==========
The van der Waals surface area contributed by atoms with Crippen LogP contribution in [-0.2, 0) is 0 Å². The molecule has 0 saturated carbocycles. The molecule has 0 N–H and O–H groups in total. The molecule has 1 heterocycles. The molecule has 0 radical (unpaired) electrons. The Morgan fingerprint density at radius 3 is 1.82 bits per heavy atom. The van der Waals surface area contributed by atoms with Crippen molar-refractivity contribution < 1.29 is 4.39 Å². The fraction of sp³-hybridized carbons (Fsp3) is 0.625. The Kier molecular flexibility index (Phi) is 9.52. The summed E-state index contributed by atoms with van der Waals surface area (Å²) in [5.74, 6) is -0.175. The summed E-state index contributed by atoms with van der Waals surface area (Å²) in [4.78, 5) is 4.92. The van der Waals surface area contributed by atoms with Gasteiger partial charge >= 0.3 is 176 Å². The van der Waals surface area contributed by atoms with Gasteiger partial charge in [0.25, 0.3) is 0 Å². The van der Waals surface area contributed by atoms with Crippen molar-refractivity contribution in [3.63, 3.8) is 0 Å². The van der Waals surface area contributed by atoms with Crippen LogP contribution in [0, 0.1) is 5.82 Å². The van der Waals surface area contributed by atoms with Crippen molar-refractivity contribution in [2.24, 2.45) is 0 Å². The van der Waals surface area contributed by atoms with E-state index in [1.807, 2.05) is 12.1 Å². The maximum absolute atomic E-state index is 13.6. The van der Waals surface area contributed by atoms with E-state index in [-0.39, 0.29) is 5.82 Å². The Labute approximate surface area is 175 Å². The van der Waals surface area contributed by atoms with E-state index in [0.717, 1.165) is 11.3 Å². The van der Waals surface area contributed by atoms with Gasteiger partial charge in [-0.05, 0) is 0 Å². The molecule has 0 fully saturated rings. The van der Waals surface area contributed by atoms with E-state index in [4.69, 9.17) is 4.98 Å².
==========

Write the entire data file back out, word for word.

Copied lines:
The van der Waals surface area contributed by atoms with Crippen LogP contribution in [-0.2, 0) is 0 Å². The molecule has 0 saturated carbocycles. The molecule has 0 N–H and O–H groups in total. The molecule has 1 heterocycles. The molecule has 0 radical (unpaired) electrons. The Morgan fingerprint density at radius 3 is 1.82 bits per heavy atom. The van der Waals surface area contributed by atoms with Crippen molar-refractivity contribution < 1.29 is 4.39 Å². The fraction of sp³-hybridized carbons (Fsp3) is 0.625. The Kier molecular flexibility index (Phi) is 9.52. The summed E-state index contributed by atoms with van der Waals surface area (Å²) in [5.74, 6) is -0.175. The summed E-state index contributed by atoms with van der Waals surface area (Å²) in [4.78, 5) is 4.92. The van der Waals surface area contributed by atoms with Gasteiger partial charge >= 0.3 is 176 Å². The van der Waals surface area contributed by atoms with Gasteiger partial charge in [0.25, 0.3) is 0 Å². The van der Waals surface area contributed by atoms with Crippen molar-refractivity contribution in [3.63, 3.8) is 0 Å². The van der Waals surface area contributed by atoms with Crippen LogP contribution in [0, 0.1) is 5.82 Å². The van der Waals surface area contributed by atoms with Crippen molar-refractivity contribution in [2.24, 2.45) is 0 Å². The van der Waals surface area contributed by atoms with E-state index in [1.807, 2.05) is 12.1 Å². The maximum absolute atomic E-state index is 13.6. The van der Waals surface area contributed by atoms with E-state index in [-0.39, 0.29) is 5.82 Å². The Labute approximate surface area is 175 Å². The van der Waals surface area contributed by atoms with E-state index in [0.717, 1.165) is 11.3 Å². The van der Waals surface area contributed by atoms with Gasteiger partial charge in [-0.05, 0) is 0 Å². The molecule has 0 fully saturated rings. The van der Waals surface area contributed by atoms with E-state index in [4.69, 9.17) is 4.98 Å².